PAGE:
[FOUNTAIN]Lessons from a flooded river

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[FOUNTAIN]Lessons from a flooded river

East Germany is suffering from disastrous floods, said to be the worst in a century.

In the historic city of Dresden, the Elbe River has reached 9.4 meters, far above the previous record of 8.8 meters set in 1845. Considering that the water level is ordinarily two meters, it is easy to see how serious the recent flooding has been. In fact, German media have even referred to the current deluge as "Noah's floods."

Obviously, there is enormous damage. Twenty-one people are dead and more than two dozen are missing. Property damage is in the tens of billions of euros, or tens of trillions of won.

For the past 12 years, Germany has poured hundreds of trillions of won into the former East Germany. With the floods, some people are lamenting that their efforts are in vain. Although Germans are generally stoic, the floods have triggered a deluge of tears as German citizens see their countrymen's houses being demolished.

However, they are not just grieving. Civilians, government offices and the military have banded together to bravely fight this huge natural disaster.

In some cities, they are winning the battle. What is more impressive are the enormous efforts made by volunteers, who have included the young and old, men and women. There have been many young people helping, even primary school children.

They have rushed to places where water levels are expected to rise and piled sandbags along riverbanks throughout the day and night. A young man told a television reporter that he had been stacking sandbags for 30 hours.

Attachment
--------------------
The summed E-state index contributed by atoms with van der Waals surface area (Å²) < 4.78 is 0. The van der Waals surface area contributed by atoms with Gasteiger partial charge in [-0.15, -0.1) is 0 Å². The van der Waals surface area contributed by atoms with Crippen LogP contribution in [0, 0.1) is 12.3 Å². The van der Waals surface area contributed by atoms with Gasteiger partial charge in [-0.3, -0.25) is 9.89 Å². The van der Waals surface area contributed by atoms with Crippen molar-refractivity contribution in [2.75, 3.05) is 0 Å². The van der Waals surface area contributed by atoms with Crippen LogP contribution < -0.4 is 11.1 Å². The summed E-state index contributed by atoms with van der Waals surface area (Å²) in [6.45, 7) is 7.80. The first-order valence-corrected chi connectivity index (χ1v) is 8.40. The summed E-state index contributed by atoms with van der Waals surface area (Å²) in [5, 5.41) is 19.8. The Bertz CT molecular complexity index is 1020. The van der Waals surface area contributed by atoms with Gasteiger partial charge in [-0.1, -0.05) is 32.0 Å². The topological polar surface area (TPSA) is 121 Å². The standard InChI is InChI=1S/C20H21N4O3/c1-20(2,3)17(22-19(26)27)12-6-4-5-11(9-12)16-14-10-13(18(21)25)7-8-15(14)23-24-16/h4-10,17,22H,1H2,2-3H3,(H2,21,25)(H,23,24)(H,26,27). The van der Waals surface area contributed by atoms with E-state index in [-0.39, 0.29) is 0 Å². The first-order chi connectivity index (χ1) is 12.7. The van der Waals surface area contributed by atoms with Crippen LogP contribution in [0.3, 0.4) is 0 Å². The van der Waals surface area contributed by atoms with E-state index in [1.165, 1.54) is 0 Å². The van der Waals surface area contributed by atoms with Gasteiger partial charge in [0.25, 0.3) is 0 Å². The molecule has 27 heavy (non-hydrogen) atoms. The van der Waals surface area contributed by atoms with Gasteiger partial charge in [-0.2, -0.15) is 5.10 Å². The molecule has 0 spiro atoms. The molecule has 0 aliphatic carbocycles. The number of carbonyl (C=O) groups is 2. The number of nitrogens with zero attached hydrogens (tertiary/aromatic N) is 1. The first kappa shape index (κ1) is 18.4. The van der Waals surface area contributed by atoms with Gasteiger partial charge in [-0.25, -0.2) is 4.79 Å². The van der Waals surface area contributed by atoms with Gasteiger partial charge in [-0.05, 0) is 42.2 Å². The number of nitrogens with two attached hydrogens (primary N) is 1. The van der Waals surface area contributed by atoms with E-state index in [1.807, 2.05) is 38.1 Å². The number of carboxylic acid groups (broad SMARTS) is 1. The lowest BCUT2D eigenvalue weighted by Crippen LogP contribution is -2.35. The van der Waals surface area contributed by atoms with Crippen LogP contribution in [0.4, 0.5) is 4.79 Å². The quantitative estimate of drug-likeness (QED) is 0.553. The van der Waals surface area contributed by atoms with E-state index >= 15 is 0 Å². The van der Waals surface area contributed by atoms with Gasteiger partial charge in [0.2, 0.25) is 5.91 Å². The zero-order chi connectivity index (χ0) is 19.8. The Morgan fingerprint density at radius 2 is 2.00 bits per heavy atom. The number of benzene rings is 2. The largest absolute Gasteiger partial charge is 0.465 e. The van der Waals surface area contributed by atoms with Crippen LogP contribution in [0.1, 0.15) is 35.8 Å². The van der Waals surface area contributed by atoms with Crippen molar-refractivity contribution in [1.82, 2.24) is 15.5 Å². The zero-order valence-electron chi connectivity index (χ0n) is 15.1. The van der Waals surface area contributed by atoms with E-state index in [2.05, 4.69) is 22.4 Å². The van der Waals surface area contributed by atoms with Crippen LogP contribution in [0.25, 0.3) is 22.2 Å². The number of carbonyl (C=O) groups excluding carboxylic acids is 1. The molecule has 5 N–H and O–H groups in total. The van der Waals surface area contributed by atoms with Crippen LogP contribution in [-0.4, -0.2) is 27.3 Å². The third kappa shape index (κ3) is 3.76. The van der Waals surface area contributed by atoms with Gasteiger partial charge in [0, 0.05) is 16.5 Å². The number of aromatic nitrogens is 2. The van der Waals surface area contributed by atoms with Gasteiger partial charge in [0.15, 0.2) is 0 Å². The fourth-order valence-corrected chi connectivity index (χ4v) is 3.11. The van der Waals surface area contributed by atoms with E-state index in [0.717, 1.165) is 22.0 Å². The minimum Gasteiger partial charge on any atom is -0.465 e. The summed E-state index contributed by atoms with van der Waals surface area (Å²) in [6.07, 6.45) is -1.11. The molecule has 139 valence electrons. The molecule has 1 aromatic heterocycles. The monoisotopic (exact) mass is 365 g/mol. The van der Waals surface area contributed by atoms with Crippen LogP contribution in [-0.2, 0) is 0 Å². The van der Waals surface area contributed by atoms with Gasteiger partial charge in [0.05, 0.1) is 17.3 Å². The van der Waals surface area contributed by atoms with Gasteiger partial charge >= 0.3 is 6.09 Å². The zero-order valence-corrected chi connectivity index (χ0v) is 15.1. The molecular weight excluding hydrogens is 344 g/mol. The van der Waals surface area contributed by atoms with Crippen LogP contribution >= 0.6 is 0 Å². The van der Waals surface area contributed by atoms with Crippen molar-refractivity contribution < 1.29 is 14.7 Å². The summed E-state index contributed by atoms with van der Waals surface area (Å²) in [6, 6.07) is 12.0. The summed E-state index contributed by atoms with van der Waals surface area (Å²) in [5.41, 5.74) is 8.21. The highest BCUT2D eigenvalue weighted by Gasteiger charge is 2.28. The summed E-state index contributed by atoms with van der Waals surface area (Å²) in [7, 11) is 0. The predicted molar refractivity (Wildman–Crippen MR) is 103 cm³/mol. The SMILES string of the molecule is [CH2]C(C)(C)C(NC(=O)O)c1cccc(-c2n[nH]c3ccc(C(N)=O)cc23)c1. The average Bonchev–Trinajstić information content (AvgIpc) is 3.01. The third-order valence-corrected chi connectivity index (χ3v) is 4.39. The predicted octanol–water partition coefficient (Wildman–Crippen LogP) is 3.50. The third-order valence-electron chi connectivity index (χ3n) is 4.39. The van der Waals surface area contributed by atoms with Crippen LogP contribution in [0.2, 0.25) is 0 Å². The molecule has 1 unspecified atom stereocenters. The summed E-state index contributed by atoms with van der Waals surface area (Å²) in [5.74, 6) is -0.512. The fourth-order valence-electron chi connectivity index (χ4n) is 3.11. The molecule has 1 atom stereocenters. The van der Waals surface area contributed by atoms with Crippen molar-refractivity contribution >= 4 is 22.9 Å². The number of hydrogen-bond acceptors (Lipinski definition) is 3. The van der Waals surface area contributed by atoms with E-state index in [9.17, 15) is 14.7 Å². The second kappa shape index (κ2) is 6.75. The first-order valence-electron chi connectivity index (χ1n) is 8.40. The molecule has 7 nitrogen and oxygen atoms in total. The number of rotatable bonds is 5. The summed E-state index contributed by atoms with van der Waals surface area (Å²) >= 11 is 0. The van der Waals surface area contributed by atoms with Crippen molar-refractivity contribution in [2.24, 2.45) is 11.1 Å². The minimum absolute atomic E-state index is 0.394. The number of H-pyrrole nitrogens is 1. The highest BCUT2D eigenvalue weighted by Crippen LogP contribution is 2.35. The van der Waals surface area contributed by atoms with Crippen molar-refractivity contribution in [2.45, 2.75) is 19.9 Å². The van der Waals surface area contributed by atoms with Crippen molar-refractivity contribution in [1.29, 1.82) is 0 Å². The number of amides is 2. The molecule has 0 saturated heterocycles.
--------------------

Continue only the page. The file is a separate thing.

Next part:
Thanks to their efforts, historical cities such as Dessau, Wittenberg and Magdeburg along the Elbe are now safe from further damage. Germans, whose postwar economic success was called "the miracle on the Rhine" have again volunteered to create a "miracle on the Elbe."

For Koreans who have suffered from inundations annually, the floods in Germany and their people's struggle and victory may seem familiar. Throughout history, Koreans have helped each other in difficult times, as if the hardships of others were their own affairs. They have assisted each other financially, in farming during summer, and with weddings and funerals. Helping neighbors in times of need was one of the four virtues in some town rules during the Joseon Dynasty.

Today, flood victims in the lower section of the Nakdong River are desperately waiting for outside aid. There is still time before schools open. Young people should go and help.



The writer is the Berlin correspondent of the JoongAng Ilbo.

by Yoo Jae-sik

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